Three faces

For November, it was a surprisingly pleasant morning. In need of somewhere to go to stretch our lockdown-cramped legs, we wandered to a neighbouring village to explore its history. Whilst personal preference may direct our attention to the ancient face of the land, it was because of more recent memory that we had landed in Whitchurch… this sleepy little backwater, like every other town, village and hamlet, has played its part and paid its price in time of war.

To most of us, the fallen from long ended wars are simply names inscribed upon the Rolls of Honour or cenotaph. It is their families who feel the loss of life, love and presence most keenly. They may not even know what happened, how or where their loved ones died. There may be no grave at which to stand in mourning, no chance to say goodbye.

There are others who do return home from conflict, broken, scarred, both physically and mentally, to families who may be equally traumatised by separation and fear. Theirs are the forgotten stories… and sometimes it needs a name or a face better known to highlight and illustrate the tragedy.

Bolebec House: Image: Stuart France

Whitchurch is typical of so many of our Buckinghamshire villages, built along the course of the major road out of town. It has the almost obligatory Norman church, the remains of a Norman motte and bailey castle, a handful of holy wells, its fair share of half-timbered buildings and far more than its fair share of thatched cottages. Today it is home to around a thousand souls. Some, amongst the many who lived and served here, stand out.

Rex Whistler, self-portrait, circa 1934

Once, in the years of peace between the First and Second World Wars, Whitchurch was home to a young artist named Rex Whistler. He lived at Bolebec House, a beautiful old building whose back lawn nestles in the shadow of the old Norman castle, looking out across the valley. In 1933, Rex painted that scene, a painting now known as The Vale of Aylesbury, and famously used it as part of the advertising campaign for Shell.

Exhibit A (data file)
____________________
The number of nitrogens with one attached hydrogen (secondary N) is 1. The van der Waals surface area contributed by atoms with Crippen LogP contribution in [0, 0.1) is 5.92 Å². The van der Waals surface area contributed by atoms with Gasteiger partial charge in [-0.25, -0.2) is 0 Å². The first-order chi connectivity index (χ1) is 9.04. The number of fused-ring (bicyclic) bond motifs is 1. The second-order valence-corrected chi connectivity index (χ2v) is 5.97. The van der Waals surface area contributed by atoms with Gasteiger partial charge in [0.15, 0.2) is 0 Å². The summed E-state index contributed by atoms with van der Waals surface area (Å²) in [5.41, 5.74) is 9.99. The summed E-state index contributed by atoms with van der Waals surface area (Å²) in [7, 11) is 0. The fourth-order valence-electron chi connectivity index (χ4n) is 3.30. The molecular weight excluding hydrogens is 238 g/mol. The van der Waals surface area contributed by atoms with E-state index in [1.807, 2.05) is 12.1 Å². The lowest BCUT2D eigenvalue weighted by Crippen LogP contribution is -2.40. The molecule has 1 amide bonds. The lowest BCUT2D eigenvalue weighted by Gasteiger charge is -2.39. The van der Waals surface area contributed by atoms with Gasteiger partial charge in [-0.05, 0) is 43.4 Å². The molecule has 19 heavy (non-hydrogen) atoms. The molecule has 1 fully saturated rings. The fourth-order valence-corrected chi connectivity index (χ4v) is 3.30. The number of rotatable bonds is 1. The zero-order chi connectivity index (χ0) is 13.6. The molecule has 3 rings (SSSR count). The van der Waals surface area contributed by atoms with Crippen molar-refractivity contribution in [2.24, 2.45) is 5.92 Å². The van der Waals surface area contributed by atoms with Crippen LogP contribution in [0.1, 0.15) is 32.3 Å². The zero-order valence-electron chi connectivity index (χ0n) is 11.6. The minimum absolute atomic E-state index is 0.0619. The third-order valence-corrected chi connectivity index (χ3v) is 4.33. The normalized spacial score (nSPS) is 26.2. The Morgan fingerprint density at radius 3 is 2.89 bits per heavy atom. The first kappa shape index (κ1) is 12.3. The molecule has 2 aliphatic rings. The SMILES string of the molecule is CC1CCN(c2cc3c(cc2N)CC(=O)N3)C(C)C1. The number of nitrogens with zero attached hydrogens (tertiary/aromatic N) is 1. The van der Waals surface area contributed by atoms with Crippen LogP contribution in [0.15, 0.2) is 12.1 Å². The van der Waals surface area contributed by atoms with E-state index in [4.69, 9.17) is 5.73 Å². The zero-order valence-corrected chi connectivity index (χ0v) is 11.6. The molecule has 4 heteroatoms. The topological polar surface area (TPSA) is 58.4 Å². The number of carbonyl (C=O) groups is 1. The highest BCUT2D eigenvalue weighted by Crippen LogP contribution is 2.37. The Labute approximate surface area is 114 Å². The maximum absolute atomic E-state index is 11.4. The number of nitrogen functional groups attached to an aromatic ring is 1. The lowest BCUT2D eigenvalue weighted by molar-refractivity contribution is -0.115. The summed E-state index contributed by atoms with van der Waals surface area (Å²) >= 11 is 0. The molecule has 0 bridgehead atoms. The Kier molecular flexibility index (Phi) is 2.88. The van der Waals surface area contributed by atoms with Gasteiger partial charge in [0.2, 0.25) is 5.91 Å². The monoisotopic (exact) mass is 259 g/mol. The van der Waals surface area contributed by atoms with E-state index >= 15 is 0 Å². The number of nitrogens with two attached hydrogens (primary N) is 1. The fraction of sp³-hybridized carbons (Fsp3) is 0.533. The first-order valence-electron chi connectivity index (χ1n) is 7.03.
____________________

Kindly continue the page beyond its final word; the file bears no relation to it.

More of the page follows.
One of the “Bright Young Things” of the 20s, Rex, a man of great charm, had made a name for himself as an artist, designer and illustrator as well as painting the portraits of the rich and famous and accepting commissions for murals. When war broke out, he was a successful artist and thirty five years old. He joined the army, and, in June 1940, was commissioned as a second lieutenant in the Welsh Guards. On the 18th July 1944, he left his tank to go to the aid of other men in his unit, he was killed by a mortar bomb and lies in the military cemetery of Banneville-la-Campagne. He never came home.

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About Sue Vincent

Sue Vincent is a Yorkshire-born writer and one of the Directors of The Silent Eye, a modern Mystery School. She writes alone and with Stuart France, exploring ancient myths, the mysterious landscape of Albion and the inner journey of the soul. Find out more at France and Vincent. She is owned by a small dog who also blogs. Follow her at scvincent.com and on Twitter @SCVincent. Find her books on Goodreads and follow her on Amazon worldwide to find out about new releases and offers. Email: findme@scvincent.com.
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